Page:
Sens. Jack Reed, Rhode Island Democrat, Olympia J. Snowe, Maine Republican, and 29 of their colleagues sent a letter to Jacob J. Lew, director of the Office of Management and Budget, asking him to reconsider "this decision in light of the economic hardships facing low-income families and seniors."
"The consequences of this proposal will disproportionately affect New Englanders, who are already facing a 25 percent increase in home heating oil this year," Mrs. Snowe said in a statement.
"The LIHEAP program is a necessity, not a luxury, and the president must fully account for the devastating social impact significant cuts would have on families in Maine and throughout the Northeast as they struggle to weather the current economic storm."
The pressure to cut spending has mushroomed over the past year by voters who expressed opposition to runaway federal spending and by the president's deficit reduction commission.
The high-profile commission released a report in December that highlighted how federal spending now makes up the largest part of the economy since World War II and that tax revenues are at their lowest levels since 1950.
The 2011 spending bills address discretionary spending, but the real cost increases are in entitlements such as Social Security, Medicare and Medicaid, which could be dealt with in the 2012 budget.
In his weekly radio address Saturday, Mr. Obama repeated his vow to offer a budget proposal that includes a five-year freeze onnonsecurity discretionary spending and calls for "job-creating investments in roads, high-speed trains and broadband."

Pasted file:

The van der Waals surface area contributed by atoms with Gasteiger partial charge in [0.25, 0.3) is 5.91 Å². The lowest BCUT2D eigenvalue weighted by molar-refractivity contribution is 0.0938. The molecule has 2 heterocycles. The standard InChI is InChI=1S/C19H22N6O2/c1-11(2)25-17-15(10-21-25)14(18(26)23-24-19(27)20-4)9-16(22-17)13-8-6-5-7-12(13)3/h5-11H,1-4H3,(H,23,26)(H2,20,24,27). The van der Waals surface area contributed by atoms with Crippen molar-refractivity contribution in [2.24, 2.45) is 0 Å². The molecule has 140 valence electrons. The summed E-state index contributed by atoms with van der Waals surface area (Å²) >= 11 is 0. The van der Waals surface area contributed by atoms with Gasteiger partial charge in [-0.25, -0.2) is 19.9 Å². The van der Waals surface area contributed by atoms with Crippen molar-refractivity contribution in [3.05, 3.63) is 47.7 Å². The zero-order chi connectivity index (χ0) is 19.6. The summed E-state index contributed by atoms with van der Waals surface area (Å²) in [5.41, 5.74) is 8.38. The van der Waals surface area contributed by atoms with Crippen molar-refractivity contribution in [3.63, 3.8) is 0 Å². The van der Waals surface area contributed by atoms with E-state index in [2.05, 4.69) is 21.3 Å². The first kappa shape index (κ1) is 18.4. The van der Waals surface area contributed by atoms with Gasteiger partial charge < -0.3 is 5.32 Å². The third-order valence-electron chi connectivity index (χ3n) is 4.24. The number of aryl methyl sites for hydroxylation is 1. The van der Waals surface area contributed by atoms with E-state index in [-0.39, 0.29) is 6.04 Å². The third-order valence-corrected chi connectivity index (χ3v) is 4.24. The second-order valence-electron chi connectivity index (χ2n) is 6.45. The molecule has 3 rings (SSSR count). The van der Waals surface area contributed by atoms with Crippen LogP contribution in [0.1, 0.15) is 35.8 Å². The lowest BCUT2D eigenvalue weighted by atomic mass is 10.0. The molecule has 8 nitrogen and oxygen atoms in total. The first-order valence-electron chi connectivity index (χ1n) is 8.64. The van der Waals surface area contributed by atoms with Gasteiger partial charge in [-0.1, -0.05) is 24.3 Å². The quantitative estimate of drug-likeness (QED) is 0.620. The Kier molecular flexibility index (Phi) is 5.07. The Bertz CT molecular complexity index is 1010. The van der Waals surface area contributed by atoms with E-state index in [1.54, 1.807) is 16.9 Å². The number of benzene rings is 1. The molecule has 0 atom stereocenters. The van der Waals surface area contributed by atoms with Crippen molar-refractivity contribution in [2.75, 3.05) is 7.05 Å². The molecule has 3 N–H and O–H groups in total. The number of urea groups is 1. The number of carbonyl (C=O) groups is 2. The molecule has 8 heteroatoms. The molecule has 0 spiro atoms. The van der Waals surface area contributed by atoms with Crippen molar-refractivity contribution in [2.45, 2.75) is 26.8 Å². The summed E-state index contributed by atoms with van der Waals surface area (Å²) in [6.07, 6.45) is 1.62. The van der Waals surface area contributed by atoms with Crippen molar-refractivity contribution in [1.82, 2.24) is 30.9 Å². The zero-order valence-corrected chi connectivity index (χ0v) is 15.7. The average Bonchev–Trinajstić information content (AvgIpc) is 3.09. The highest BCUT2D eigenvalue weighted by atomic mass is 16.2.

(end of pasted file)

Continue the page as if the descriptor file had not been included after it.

"So after a decade of rising deficits, this budget asks Washington to live within its means, while at the same time investing in our future," the Democrat said. "It cuts what we can't afford to pay for what we cannot do without."
In the Republican response, Sen. Orrin G. Hatch of Utah said "the president's proposal for a freeze in government spending might give the White House a nice talking point, but it is a totally inadequate solution to our nation's spending problems."
Budget analysts said both sides will have to think bigger if they want to make a real dent in the deficit.
Robert L. Bixby, executive director of the Concord Coalition, called the president's proposed freeze "more window-dressing" and said the GOP spending cuts "focus far too much attention on a narrow slice of the budget."
The long-term spending problems will not be addressed until lawmakers stop paying just lip service to the entitlement programs that make up the largest and fastest growing part of the federal budget, he said.
"I think both sides are trying to avoid a fight over the things that's going to offend their base," Mr. Bixby said.
"If they fight about waste, fraud, and abuse and domestic discretionary programs - that's safe territory. Republicans don't have to alarm anybody about putting taxes on the table and Democrats don't have to alarm anybody about putting entitlements on the table."